dgaicun: Differences in golfing ability between women and men is not only a product of physical differences {though that too} but also mental ones. Primarily the ability to mentally plot and rotate 3-D forms

Setting aside the ideas presented by the (few) scientists who have studied transsexuals that the initial brain development differs vastly from the norm for their genetic sex (largely because there have only been a couple of studies; you have to wait for people to die and then cut their heads open), I would like to make the following observation:

When I was at university, aged 20, I did several of those tests students do for post-grad psychology students when they need £4 to buy the next couple of alcopops. In the (extensive and hour-long) spatial ability test I scored extremely highly, to the point that my rather excitable post-grad lady proclaimed me a "spatial genius".

I took the test again just before I left university, at 22, having been on female HRT for a year or so; I scored dismally. In the intervening time my spatial ability -- to mentally plot and rotate 3-D forms -- had fallen into the toilet.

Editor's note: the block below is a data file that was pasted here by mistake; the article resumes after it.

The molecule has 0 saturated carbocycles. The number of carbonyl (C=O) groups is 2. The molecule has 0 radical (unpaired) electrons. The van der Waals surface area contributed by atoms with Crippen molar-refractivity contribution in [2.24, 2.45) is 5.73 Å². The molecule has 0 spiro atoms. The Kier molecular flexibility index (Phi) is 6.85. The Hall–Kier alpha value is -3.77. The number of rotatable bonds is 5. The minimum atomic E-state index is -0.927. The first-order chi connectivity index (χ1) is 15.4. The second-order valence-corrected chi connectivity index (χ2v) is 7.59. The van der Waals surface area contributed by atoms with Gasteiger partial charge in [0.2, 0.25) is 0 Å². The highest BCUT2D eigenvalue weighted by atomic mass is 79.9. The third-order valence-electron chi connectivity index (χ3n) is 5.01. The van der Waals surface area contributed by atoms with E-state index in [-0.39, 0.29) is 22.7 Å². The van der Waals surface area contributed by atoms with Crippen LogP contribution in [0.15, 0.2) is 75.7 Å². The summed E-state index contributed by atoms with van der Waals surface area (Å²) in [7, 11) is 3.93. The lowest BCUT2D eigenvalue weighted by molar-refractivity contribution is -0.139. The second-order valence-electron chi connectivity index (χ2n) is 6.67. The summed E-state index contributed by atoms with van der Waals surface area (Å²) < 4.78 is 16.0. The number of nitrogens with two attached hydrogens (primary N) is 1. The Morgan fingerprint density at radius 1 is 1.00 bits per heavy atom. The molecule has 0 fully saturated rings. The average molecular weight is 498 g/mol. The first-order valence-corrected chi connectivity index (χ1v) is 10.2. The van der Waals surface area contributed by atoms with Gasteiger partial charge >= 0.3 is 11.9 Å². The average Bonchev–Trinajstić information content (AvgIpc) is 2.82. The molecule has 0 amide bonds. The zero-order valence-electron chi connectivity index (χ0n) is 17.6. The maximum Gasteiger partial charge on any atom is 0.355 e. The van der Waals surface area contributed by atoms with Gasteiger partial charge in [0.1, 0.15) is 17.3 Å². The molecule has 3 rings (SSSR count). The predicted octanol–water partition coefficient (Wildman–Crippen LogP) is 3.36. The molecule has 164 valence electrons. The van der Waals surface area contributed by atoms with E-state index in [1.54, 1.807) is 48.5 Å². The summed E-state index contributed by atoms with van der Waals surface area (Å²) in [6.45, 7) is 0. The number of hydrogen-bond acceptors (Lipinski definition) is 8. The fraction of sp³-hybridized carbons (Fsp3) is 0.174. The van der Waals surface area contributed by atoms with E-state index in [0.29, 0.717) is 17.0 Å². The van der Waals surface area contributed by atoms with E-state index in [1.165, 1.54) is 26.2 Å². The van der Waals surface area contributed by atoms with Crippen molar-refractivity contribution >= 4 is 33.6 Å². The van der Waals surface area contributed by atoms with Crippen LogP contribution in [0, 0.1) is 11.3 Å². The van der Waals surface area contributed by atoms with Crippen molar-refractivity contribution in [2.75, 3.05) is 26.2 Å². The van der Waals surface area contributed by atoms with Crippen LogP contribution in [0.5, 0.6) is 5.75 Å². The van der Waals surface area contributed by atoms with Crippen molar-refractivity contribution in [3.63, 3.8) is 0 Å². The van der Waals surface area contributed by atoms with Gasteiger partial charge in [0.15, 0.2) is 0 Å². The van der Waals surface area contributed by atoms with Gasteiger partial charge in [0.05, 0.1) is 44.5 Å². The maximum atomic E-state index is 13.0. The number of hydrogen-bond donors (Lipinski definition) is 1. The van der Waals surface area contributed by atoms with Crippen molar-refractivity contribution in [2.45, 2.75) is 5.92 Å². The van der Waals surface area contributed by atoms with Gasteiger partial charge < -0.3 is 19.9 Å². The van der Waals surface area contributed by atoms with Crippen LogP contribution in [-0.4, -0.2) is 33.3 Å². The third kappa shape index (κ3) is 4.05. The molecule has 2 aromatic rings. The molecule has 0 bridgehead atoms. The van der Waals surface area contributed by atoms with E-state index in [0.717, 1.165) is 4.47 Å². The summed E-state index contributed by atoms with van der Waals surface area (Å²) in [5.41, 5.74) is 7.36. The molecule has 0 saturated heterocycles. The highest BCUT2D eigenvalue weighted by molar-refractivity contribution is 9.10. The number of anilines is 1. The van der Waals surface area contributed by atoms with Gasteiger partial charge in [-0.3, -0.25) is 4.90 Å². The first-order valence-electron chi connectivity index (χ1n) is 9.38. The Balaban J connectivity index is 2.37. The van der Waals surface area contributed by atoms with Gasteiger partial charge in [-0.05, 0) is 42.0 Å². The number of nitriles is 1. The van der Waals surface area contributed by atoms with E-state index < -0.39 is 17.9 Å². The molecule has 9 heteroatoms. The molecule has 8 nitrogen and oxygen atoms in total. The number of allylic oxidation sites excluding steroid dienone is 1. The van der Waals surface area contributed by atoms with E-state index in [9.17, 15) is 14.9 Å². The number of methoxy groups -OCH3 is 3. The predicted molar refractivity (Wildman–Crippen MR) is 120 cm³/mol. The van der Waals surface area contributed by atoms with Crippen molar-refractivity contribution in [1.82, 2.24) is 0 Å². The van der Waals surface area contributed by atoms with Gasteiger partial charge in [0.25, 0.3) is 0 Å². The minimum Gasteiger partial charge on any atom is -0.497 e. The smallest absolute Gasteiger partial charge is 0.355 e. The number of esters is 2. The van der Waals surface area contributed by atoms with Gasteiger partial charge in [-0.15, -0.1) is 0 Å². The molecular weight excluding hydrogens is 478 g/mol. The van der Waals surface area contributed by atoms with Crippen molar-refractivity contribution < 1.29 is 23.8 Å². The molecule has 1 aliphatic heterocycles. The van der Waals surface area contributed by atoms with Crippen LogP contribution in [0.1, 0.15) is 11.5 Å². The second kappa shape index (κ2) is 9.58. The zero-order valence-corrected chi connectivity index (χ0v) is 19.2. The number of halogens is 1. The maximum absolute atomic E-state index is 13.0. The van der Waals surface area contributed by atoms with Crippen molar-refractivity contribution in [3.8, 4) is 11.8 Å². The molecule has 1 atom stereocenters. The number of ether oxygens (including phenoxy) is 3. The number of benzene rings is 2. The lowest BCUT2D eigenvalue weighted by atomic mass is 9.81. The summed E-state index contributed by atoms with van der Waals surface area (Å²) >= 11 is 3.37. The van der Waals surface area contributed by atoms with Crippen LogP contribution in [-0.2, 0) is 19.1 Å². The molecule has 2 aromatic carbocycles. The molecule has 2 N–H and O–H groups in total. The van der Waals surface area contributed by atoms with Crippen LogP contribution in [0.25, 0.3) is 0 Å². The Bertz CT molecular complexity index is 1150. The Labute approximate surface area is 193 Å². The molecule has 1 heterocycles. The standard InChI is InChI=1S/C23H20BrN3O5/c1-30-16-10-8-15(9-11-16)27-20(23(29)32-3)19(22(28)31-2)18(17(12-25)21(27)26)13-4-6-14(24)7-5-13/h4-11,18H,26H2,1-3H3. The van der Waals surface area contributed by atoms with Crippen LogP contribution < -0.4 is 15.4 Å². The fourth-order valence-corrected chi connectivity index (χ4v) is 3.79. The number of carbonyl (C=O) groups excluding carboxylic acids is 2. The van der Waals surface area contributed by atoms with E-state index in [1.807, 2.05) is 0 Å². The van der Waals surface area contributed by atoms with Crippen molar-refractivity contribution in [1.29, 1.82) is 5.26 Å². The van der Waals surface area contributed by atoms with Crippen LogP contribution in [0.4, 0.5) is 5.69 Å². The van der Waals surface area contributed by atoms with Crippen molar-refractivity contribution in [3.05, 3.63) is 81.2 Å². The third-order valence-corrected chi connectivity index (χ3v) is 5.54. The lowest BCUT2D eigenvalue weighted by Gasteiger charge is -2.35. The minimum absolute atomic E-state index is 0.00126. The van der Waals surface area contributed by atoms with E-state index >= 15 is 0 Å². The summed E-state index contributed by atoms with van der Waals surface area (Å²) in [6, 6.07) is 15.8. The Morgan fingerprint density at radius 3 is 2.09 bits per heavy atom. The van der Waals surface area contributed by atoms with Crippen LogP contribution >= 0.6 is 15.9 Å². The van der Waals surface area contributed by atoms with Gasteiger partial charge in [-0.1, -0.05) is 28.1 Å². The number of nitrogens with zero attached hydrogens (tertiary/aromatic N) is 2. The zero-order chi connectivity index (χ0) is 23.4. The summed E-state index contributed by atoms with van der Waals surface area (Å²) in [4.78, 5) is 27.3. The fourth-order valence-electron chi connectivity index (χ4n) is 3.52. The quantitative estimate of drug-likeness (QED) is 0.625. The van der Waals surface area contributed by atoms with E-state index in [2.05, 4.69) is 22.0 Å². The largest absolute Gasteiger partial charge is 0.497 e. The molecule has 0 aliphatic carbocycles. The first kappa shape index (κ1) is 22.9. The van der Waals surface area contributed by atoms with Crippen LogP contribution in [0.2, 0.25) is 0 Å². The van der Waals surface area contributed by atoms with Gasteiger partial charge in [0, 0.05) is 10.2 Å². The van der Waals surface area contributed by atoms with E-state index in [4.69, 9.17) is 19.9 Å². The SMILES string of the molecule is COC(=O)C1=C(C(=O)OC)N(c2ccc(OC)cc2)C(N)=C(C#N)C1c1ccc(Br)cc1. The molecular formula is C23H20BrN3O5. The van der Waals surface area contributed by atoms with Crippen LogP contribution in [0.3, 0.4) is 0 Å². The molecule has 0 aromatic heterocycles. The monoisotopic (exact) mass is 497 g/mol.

Regardless of pre-natal differences in brain structure, when you go on HRT, stuff changes. A lot.
posted by ArmyOfKittens at 12:00 AM on March 5, 2004


I think male->female transsexuals shouldn't be allowed to play as females, unless they have a medical reason to say they're "really" female (chromosomes, or other hermaphrodite elements). It's not like they separate men and women in sports due to genitals (which would only be relevent in, say, jockeying ;) ). A female willing to play as male, however, isactually willingly compromising themselves, and the few that do become accomplished in sports I salute. Perhaps there are mental differences with HRT and for those born with a "female brain," but the physical ones more than likely exceed them greatly.
posted by abcde at 4:36 PM on March 8, 2004